After the Treaty of London of 1867 guaranteeing Luxembourg´s neutrality, the casemates and other Luxembourg fortifications were dismantled. But it was impossible to blow up all the galleries without destroying a large part of the city, so the entrances were sealed and one part was left untouched.
In 1933, parts of the tunnels were opened to the public. During the two World Wars, the casemates functioned as a shelter and provided room for up to 35,000 people during air and bombing raids.
The Luxembourg casemates are today a fascinating spectacle to learn about the history of Europe, a colossal work of art with 17 km of galleries to explore. The numerous openings to the outside also offer magnificent views of the Grund, Clausen and Pfaffenthal districts.
There are two main sites comprising these famous underground galleries: the Bock and the Petrusse, however, only the first one is open to the public.
The Bock casemates are open from 10 h to 17 h daily.
Wear good walking shoes, the surface is anything but flat and you will have to climb quite a few steps along the way. There are spiral staircases, some of the corridors are rather gloomy, sometimes narrow or not very high, if you´re a bit claustrophobic, it might be better to just admire the view outside. It´s easy to get lost in the labyrinth of tunnels but don´t worry, there is a signposted route.
Explore the casemates, learn about their fascinating history and enjoy beautiful discoveries with each opening to the outside.
Address: Casemates du Bock, 10 Montée de Clausen.
THE VICISSITUDES OF THE GOLDEN LADY
Gëlle Fra, "Golden Lady", is the nickname given to the monument you will see in the Constitution Square. Created by Luxembourg sculptor Claus Cito, it was originally intended to commemorate the fallen Luxembourg soldiers of the World War I.
Germany occupied Luxembourg during the Great War, the nation could do little to help the Allied powers, but some 3,700 Luxembourgers living outside the country volunteered for the French army, more than 2,000 of them fell on the battlefield. The original monument was created to honour their bravery and sacrifice.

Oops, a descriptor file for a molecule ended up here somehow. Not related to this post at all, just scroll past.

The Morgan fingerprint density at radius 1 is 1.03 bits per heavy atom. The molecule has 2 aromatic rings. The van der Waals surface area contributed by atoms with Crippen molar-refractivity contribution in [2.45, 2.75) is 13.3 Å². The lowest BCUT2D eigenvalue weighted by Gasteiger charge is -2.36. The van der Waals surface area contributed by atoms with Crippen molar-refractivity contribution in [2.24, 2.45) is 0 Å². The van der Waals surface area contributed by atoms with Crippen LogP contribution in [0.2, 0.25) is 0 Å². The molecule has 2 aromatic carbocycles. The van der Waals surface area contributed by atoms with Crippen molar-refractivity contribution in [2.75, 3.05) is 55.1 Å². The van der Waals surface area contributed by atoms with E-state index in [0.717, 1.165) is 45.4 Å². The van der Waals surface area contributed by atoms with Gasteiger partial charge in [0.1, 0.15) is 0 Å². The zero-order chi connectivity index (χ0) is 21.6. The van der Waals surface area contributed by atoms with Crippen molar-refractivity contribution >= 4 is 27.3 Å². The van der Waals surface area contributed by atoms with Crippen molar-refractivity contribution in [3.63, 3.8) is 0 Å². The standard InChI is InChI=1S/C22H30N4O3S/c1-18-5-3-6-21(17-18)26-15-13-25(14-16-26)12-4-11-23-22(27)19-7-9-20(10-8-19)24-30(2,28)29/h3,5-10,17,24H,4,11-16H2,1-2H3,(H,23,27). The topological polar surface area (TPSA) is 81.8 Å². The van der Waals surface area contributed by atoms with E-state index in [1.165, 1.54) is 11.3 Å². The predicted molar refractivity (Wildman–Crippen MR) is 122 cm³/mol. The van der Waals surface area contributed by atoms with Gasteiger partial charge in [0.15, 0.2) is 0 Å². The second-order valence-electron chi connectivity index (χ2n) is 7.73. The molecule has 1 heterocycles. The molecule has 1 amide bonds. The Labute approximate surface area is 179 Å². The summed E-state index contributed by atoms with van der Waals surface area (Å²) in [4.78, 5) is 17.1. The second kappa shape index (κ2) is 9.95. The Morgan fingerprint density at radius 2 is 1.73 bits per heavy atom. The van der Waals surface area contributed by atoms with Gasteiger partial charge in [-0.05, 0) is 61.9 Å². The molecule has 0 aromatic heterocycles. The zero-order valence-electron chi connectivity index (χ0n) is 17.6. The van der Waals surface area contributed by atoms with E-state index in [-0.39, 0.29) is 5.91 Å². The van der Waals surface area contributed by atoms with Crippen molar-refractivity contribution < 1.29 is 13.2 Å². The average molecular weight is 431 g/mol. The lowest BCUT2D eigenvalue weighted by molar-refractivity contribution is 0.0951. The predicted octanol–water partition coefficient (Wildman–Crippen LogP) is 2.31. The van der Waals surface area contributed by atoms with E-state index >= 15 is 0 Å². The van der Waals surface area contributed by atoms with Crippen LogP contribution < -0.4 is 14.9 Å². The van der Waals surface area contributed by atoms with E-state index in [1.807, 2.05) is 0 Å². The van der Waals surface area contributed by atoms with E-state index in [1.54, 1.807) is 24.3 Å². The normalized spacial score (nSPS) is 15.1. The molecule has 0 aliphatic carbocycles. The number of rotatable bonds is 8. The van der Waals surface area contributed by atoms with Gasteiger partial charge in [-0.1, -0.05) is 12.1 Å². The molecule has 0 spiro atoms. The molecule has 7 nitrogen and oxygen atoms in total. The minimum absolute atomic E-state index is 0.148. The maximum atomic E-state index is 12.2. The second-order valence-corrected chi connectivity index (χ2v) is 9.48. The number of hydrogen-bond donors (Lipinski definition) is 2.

The ´Monument du Souvenir´, as it is officially known, consists of a raised pedestal supporting a 21-metre-high obelisk. At its top, the gilded bronze statue of a woman representing Nike, the Greek goddess of victory, with outstretched arms, holds a laurel wreath. At the foot of the pedestal are two bronze statues: a seated man watches over the recumbent body of a fallen comrade in battle.
Before its inauguration the monument caused some controversy, the intrepid depiction of the female figure provoked controversy, some of the population was upset, and the Bishop of Luxembourg did not even attend the ceremony on 27 May 1923.
When the Germans reoccupied the Grand Duchy during the World War II, there were several attempts by the Nazis to destroy the monument for being a Luxembourg national symbol.
Construction companies and their workers refused to demolish it; protest actions, mostly led by young Luxembourgers, were violently broken up; a three-metre-high wooden fence was erected around Gëlle Fra, but on 21 October 1940 the monument was finally demolished with the help of steel cables.
The bronze figures at the base were previously rescued by a construction company, but the golden figure was broken into three pieces when it collapsed, and it seems that the Nazis broke it into even smaller pieces and then hid them. However, there are also rumours that the Church was involved in its disappearance, as it still disapproved Gëlle Fra´s insinuating attire, but this has never been confirmed, so most Luxembourgers assume that the Germans put it away it because of its importance as a national symbol.
The fact is that Gëlle Fra was lost for 35 years, until it reappeared in 1980 buried under the main stand of the National Stadium. After extensive restoration work, the original was put on display in the Luxembourg museum, a replica was placed on the obelisk and the monument was re-inaugurated on 23 June 1985 in the presence of the Grand Duke and the entire government.
Today the monument commemorates Luxembourgers who died in all the wars. The reappeared Gëlle Fra, the "Golden Lady", is the national symbol of the freedom and resistance of the Luxembourg people.
Address: Monument du Souvenir, Constitution Square.
THE MOST BEAUTIFUL BALCONY IN EUROPE
In the early XX century, the writer and journalist Batty Weber described Luxembourg´s "Chemin de la Corniche" or "Corniche Way" as "the most beautiful balcony in Europe", a title it preserves to this day. This pedestrian walkway will provide you with spectacular views over the Alzette river canyon and the lower town of Grund.